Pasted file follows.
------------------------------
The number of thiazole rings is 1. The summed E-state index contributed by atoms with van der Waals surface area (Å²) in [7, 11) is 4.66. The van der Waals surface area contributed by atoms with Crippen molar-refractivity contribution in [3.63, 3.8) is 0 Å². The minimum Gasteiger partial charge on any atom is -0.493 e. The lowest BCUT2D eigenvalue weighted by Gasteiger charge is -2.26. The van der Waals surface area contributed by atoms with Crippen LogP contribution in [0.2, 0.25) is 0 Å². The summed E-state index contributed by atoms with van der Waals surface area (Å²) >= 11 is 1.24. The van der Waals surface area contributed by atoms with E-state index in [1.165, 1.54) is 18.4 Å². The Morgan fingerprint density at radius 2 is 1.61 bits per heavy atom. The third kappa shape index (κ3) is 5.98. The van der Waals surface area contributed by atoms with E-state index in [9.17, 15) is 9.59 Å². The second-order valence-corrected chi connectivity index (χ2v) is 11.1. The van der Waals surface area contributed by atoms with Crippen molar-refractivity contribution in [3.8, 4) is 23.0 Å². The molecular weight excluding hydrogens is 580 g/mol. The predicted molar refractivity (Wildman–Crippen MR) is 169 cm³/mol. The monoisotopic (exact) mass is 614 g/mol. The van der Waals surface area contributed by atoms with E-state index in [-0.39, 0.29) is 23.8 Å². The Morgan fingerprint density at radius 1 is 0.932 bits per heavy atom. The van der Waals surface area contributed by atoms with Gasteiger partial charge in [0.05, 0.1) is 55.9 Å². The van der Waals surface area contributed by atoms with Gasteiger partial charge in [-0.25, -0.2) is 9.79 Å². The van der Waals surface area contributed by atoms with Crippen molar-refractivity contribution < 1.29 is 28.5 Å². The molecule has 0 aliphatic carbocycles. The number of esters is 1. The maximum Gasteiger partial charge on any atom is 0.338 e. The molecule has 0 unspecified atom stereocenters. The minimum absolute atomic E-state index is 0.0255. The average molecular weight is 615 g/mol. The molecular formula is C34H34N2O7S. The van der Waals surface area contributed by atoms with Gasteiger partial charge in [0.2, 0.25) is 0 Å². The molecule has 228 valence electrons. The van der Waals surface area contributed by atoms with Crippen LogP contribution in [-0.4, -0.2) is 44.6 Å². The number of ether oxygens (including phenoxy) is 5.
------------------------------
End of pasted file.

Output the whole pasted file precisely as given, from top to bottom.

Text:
The number of thiazole rings is 1. The summed E-state index contributed by atoms with van der Waals surface area (Å²) in [7, 11) is 4.66. The van der Waals surface area contributed by atoms with Crippen molar-refractivity contribution in [3.63, 3.8) is 0 Å². The minimum Gasteiger partial charge on any atom is -0.493 e. The lowest BCUT2D eigenvalue weighted by Gasteiger charge is -2.26. The van der Waals surface area contributed by atoms with Crippen LogP contribution in [0.2, 0.25) is 0 Å². The summed E-state index contributed by atoms with van der Waals surface area (Å²) >= 11 is 1.24. The van der Waals surface area contributed by atoms with E-state index in [1.165, 1.54) is 18.4 Å². The Morgan fingerprint density at radius 2 is 1.61 bits per heavy atom. The third kappa shape index (κ3) is 5.98. The van der Waals surface area contributed by atoms with E-state index in [9.17, 15) is 9.59 Å². The second-order valence-corrected chi connectivity index (χ2v) is 11.1. The van der Waals surface area contributed by atoms with Crippen molar-refractivity contribution in [3.8, 4) is 23.0 Å². The molecular weight excluding hydrogens is 580 g/mol. The predicted molar refractivity (Wildman–Crippen MR) is 169 cm³/mol. The monoisotopic (exact) mass is 614 g/mol. The van der Waals surface area contributed by atoms with E-state index in [-0.39, 0.29) is 23.8 Å². The Morgan fingerprint density at radius 1 is 0.932 bits per heavy atom. The van der Waals surface area contributed by atoms with Gasteiger partial charge in [0.05, 0.1) is 55.9 Å². The van der Waals surface area contributed by atoms with Gasteiger partial charge in [-0.25, -0.2) is 9.79 Å². The van der Waals surface area contributed by atoms with Crippen molar-refractivity contribution < 1.29 is 28.5 Å². The molecule has 0 aliphatic carbocycles. The number of esters is 1. The maximum Gasteiger partial charge on any atom is 0.338 e. The molecule has 0 unspecified atom stereocenters. The minimum absolute atomic E-state index is 0.0255. The average molecular weight is 615 g/mol. The molecular formula is C34H34N2O7S. The van der Waals surface area contributed by atoms with Gasteiger partial charge in [0.2, 0.25) is 0 Å². The molecule has 228 valence electrons. The van der Waals surface area contributed by atoms with Crippen LogP contribution in [-0.4, -0.2) is 44.6 Å². The number of ether oxygens (including phenoxy) is 5.